Tuesday, May 3, 2016

Three Tips for Travel with Little Ones

That's right, we're back from another trip! Are you just green with envy contemplating the jet-setting life of these little Dragans? Ha! We don't normally travel back-to-back weekends, but when you live halfway across the country from your entire family and all of your oldest friends, you're going to do some traveling.

One person in this photo does not like heights and is very nervous about those rocks, can you guess who? Hint: He doesn't write the captions.

This past weekend we flew to Boston and then drove to North Conway, New Hampshire for a wedding in Fryeburg, Maine. Are you lost yet? Me too. It was a great trip and the Little Dragans were pretty fun as traveling companions so I thought I'd share some tips that I've learned over the years of travel.

Hardy Farm: the gorgeous wedding venue. I'm pretty sure it's in Maine.

Sorry in advance if I disappoint you by not recommending the One and Only Miraculous Amazing Cure-all Product that will make traveling with kids a breeze. In fact, I'm not going to recommend any products at all. I think there's a whole division of marketing aimed at anxious parents. They prey on our fear, in turn making us more anxious that we don't have the right product, thus leading us to buy even more. Vicious cycle. Do you know how much new parents will spend on products that will supposedly make their baby sleep? I've seen sleep sacks for $130! Just to be clear, that's a bag, that your baby "sleeps" in. Save your money folks, babies don't sleep. Spend the $130 on a nice coffeemaker for yourself, you'll get way more bang for your buck.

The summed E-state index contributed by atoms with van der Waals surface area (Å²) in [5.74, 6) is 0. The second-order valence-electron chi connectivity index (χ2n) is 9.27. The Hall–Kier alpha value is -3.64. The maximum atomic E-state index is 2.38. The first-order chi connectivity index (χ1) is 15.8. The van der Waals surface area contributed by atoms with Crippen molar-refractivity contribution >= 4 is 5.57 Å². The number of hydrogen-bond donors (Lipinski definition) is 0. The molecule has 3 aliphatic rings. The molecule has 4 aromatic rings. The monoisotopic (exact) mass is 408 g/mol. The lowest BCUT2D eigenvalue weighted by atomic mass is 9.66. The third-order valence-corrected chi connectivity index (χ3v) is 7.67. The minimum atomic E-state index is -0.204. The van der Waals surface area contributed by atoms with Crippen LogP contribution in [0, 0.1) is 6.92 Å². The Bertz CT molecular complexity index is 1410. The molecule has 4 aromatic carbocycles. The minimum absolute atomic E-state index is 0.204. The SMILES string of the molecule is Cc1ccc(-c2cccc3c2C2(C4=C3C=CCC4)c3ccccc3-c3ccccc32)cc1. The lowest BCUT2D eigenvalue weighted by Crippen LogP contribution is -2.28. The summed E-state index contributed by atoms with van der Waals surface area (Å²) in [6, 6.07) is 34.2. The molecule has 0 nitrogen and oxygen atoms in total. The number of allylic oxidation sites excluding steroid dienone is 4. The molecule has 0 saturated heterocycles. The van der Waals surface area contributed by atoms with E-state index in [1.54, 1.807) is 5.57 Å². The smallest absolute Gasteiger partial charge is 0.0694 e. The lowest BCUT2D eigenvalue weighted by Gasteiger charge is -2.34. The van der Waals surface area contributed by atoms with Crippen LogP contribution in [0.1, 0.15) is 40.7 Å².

Well, that was a tangent.
Back to the trip and the tips!

Tip #1: Pack LIGHT.
It's easy to get caught up thinking that you will need eight different outfits for everyone, a matching pair of shoes, noise machines, backup special toys, etc. but the fact is that you will have to lug all of this, plus your children who are too tired to walk—though curiously not too tired to run away from you down the moving sidewalk. If you pack the bare minimum, you will be less tired from lugging it and therefore more energized to deal with said children, and will not be carrying unnecessary weight  when you have to chase them down that moving sidewalk.
For this trip, each child was allowed three outfits including the one they wore on the plane, one pair of shoes on their feet, and a bathing suit. The three of us shared my carry-on suitcase and we were just fine for the three-day trip. Had we run out of something we could have picked it up at Walmart. Bonus: your new item becomes a souvenir!

Wedding outfits: one of only three allotted. Little Guy just loves formal wear. So much.

Sub-tip #1 regarding what toys the kids can bring: You want it, you carry it.
Little Guy is the loving sort. He has a whole nest of special friends that have to surround him while he sleeps including: four different blankets (one that is almost destroyed from all this love,) two different pillows, and four EXTRA SPECIAL CAN'T PART WITH THEM stuffed animals. I find this endearing most of the time. Not on the plane, though. He gets a tiny backpack and whatever will fit inside. That's it.

Tip #2: Say "yes" more than "no."